How will the leisure sector be impacted by the coronavirus crisis?

"[The sector] likely will not get straight back to how it was"

How will the leisure sector be impacted by the coronavirus crisis?

Broker focus

By Mia Wallace

There is likely not a single business, association or government department throughout the UK which has not been impacted by the COVID-19 pandemic, but certain sectors have felt the force of this crisis more keenly than others. From travel to hospitality to beauty, specific industries have been not so much impacted as decimated by the pandemic and the resulting lockdown. With the measures instigated by the UK government easing last week to allow the moderated re-opening of bars, restaurants, cafes and hair salons throughout the country, the leisure sector is primed to start mitigating some of the damage of the last four months.

For Charlie Jarvis (pictured), an account executive at NDML, a specialist insurance broker for bars and nightclubs, who has worked in the leisure industry for over 12 years, the pandemic has represented a time of remarkable challenges and change across the sector. The pressure on businesses to rapidly digitise and start offering online delivery services has been immense but, for many businesses, these off-site deliveries simply do not compensate for their traditional business model.

As the appointed broker for the Night Time Industries Association (NTIA), NDML sits in on its regional meetings and has seen first-hand the decimation of the industry but also how the sector has pulled together. Through the NTIA and the hospitality sector, Jarvis said, there has been a concerted effort for recovery and he has been impressed by the sheer scale of innovation that he has seen throughout the sector and how venues have been making their voice heard during the crisis.

“I think over the next couple of years, [the sector] likely will not get straight back to how it was,” he said. “Venues have closed and, unfortunately, some of those venues won’t come back but the ones that do will be strong. We’ll see more adaptive business models because I think people will be scared of this happening again. And with so many businesses going under, rents will come down. What we’re hoping is that the government will try to make things a bit easier – for instance, they’ve just put in relaxed licensing rules for on-street space, etc. So, there will changes, but, hopefully, these will be positive ones for the industry.”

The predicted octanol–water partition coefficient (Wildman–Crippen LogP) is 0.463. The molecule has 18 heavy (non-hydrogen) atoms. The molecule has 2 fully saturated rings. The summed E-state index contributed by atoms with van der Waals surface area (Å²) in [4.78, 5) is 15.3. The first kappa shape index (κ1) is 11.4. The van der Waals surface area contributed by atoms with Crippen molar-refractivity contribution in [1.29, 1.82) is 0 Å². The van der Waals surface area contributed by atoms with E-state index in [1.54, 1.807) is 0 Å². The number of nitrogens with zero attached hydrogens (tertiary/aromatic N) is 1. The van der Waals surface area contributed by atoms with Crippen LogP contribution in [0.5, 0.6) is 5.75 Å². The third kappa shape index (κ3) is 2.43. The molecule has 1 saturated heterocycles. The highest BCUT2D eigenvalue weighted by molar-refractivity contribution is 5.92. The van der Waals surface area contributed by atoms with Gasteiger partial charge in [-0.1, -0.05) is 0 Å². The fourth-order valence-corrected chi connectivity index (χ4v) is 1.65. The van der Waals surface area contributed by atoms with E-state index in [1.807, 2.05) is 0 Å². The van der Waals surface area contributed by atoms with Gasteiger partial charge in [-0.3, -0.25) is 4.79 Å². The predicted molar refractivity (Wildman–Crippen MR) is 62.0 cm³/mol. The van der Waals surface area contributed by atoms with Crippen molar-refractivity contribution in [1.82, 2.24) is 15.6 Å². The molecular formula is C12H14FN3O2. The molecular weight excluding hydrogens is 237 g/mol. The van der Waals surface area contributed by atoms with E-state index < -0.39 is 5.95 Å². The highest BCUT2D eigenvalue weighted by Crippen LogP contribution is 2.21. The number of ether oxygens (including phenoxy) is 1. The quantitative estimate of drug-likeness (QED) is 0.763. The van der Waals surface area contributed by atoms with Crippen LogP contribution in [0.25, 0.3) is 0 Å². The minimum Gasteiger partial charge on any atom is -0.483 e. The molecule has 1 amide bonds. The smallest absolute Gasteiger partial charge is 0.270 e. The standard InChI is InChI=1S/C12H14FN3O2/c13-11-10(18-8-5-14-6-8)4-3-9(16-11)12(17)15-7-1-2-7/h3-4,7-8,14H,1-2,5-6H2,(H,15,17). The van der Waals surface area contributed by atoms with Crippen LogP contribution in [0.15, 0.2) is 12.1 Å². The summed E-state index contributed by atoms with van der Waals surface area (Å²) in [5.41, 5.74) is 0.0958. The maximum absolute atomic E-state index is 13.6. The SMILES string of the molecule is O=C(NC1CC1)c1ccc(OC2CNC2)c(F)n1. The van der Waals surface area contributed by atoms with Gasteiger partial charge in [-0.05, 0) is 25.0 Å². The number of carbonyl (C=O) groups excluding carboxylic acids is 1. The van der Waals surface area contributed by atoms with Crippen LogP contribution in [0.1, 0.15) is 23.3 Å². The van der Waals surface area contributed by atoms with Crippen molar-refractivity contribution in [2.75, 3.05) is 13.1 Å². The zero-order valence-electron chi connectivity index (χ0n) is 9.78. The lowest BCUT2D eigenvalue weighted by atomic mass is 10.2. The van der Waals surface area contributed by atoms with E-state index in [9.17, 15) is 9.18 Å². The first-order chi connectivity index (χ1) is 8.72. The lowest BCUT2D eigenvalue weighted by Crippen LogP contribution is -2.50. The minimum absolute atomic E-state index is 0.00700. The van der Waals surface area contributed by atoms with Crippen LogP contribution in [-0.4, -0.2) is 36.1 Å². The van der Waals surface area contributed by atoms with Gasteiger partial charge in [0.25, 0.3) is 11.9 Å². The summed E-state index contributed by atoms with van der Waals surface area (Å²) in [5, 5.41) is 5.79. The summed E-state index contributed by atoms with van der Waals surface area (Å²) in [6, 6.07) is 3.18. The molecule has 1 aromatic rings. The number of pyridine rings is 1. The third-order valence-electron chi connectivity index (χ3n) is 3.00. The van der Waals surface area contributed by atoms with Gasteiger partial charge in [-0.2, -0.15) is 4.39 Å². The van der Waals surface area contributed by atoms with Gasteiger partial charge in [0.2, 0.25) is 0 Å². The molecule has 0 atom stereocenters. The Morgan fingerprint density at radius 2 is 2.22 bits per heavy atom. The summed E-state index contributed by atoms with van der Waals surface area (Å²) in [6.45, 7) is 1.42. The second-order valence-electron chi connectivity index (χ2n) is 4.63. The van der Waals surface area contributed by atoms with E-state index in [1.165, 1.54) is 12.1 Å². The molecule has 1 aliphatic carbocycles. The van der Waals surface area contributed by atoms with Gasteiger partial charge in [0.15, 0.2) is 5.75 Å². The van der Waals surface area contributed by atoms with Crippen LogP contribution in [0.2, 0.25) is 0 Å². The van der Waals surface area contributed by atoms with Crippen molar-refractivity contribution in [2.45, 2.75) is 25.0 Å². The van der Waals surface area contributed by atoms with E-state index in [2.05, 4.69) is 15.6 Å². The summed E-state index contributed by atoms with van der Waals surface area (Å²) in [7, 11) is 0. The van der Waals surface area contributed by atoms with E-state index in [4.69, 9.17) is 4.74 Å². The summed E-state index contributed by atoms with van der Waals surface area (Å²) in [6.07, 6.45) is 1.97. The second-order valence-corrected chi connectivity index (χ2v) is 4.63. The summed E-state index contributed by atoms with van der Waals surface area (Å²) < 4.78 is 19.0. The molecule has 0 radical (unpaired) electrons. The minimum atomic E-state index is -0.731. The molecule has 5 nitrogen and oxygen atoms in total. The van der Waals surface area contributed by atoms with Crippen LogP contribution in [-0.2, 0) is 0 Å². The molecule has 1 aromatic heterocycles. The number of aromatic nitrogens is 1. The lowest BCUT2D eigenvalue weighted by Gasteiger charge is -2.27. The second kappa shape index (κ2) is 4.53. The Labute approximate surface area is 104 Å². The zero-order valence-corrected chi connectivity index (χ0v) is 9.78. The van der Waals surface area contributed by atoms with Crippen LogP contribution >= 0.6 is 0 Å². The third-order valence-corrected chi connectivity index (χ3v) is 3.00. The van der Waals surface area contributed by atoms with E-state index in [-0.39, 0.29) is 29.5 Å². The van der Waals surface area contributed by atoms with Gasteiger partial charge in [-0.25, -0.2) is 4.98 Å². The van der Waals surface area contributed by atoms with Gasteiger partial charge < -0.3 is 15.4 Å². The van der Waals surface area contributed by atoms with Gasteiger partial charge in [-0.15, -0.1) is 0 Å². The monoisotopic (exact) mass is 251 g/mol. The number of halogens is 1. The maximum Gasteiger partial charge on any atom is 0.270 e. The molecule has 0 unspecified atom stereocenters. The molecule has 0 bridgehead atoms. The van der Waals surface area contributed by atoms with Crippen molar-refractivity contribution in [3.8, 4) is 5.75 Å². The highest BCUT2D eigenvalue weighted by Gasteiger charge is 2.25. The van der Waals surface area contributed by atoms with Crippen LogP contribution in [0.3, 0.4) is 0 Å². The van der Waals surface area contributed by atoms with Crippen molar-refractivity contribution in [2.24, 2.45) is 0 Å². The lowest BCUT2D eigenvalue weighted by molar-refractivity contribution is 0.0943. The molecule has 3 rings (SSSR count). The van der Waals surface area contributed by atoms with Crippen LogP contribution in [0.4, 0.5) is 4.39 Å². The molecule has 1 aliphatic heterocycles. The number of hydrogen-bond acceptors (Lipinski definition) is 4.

As an enthusiastic advocate of the leisure sector and the diversity of thought and business models which it allows for, Jarvis is primed to see the positives and he noted that key among these is the opportunity for the industry to come together. This is a chance for a filtering out of the less desirable operations which were on their way out anyway. After months in lockdown, people are going to value their experience of going out more.

“We’re already moving towards this,” he said. “With venues now, it is more about going out for an experience, for something you can put on Instagram. It’s not just about going out and getting drunk anymore, and I think this could push through a bit more. There will be more emphasis on entertainment and having a reason to go out because you can do a lot more at home now and people have got used to being home, so it’s going to take more to draw people back out. And so that will lead to some more innovation in this fantastically innovative industry.”

The COVID-19 pandemic has highlighted the necessity for brokers to provide a high-quality and customer-centric service, Jarvis noted, particularly due to the increased spotlight being shone on insurers as the FCA business interruption court case continues to unfold. NDML has gained a number of new clients since the start of the pandemic who have been disappointed in the response of their original brokers and that are looking for a broker who is willing and able to represent clients during a crisis. 

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